• Patients in nursing homes and other long-term care facilities.

Symptoms include intense itching, especially at night, and a rash of tiny red bumps. Scratching may cause the rash to form sores, scales, or crusts. The rash most often forms between the fingers, in the folds of the wrists and elbows, and any place normally covered by clothing.

It is important to get treatment because the scratching can cause an infection in the skin. In children, mites can cover nearly the entire body.

Diagnosis is made through physical examination and skin test.

Treatment involves a prescription for skin cream. Everyone who has come into contact with the affected person must be treated, even if they show no symptoms.

Rarity: Rare

Top Symptoms: vaginal itch or burning, vulvovaginal redness, feeling itchy or tingling all over, butt itch, elbow itch

Urgency: Primary care doctor


Lymphangitis is a condition resulting in inflamed lymphatic vessels due to an infection. The lymphatic system runs throughout the body and consists of both nodes and these vessels. The nodes produce lymph — the clear fluid that bathes and nourishes the organs and other tissues — while the vessels cir...

Read more


Folliculitis is a common skin problem where hair follicles are infected by bacteria or fungi.

Rarity: Common

Top Symptoms: small facial lump, pink or red facial bump, face itch, facial bump leaking yellow/milky fluid, yellow or white facial bump

Symptoms that always occur with folliculitis: small facial lump

Urgency: Self-treatment

Armpit Redness Treatments and Relief

At-home treatments

Usually, armpit redness is not a serious condition and can be adequately treated at home with simple lifestyle changes.

  • Proper shaving technique: Armpit redness is often the result of razor burn that occurs due to friction from shaving over ingrown hairs. The medical term for this is pseudofolliculitis barbae [5]. Adjusting your shaving routine by using a single-blade razor, applying shaving cream before shaving and using a warm compress after shaving, or stopping shaving altogether may help treat and prevent armpit redness.
  • Avoid allergens: Take note of symptoms that occur after wearing certain clothing or using new products such as deodorant. These products may be causing symptoms.
  • Practice proper hygiene: Regularly clean the armpit with unscented, dermatologically tested soaps or lotions in order to prevent bacterial growth that could lead to infection.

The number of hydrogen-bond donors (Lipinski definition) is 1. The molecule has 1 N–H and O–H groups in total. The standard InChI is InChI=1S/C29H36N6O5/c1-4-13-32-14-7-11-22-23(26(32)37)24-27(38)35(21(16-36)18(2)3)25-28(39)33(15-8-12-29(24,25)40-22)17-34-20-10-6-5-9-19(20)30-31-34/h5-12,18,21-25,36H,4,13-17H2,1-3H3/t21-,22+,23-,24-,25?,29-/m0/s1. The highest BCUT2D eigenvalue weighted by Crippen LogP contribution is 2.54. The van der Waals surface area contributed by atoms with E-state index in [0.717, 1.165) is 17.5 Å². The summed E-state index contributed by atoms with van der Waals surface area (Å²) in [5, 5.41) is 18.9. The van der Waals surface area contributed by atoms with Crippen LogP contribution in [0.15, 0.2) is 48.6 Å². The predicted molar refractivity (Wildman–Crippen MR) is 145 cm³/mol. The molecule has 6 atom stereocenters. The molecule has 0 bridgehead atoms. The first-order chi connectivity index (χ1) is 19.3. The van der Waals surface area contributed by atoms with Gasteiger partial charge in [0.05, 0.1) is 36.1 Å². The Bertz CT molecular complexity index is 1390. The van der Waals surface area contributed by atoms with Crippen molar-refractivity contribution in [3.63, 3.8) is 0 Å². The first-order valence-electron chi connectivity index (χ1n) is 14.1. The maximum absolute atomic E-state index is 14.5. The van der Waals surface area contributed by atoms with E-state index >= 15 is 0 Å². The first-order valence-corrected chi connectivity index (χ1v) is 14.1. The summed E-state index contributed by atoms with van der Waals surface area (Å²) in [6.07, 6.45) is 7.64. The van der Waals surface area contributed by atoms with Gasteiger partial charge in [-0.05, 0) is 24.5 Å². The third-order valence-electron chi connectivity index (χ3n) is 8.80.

When to see a doctor

However, if your armpit redness continues despite the remedies above, make an appointment with your doctor. Your condition may be caused by more serious inflammatory or dermatologic conditions that require advanced treatment. Your physician may discuss and prescribe the following medications:

  • Corticosteroid creams: If your redness is due to a rash or skin disorder such as eczema or dermatitis, corticosteroids are helpful since they are both anti-inflammatory and immunosuppressive.
  • Antibiotics: If your symptoms are due to bacterial skin infection, your doctor will prescribe appropriate antibiotics to target the specific pathogen.

When it is an emergency

Armpit redness rarely presents as an emergency. Redness from cellulitis may develop into an abscess (collection of pus due to infection) that can be extremely painful and uncomfortable, but this is usually not a life-threatening emergency.


Prevention of armpit redness follows the same principles of at-home treatment detailed above. The same remedies can be used to prevent armpit redness, especially the adjustments to your shaving routine and technique. Talk more with your physician about preventative strategies and advice.

Real-life Stories

Once your story is reviewed and approved by our editors, it will live on Buoy as a helpful resource for anyone who may be dealing with something similar. If you want to learn more, try Buoy Assistant.

FAQs About Armpit Redness

What is an ingrown hair?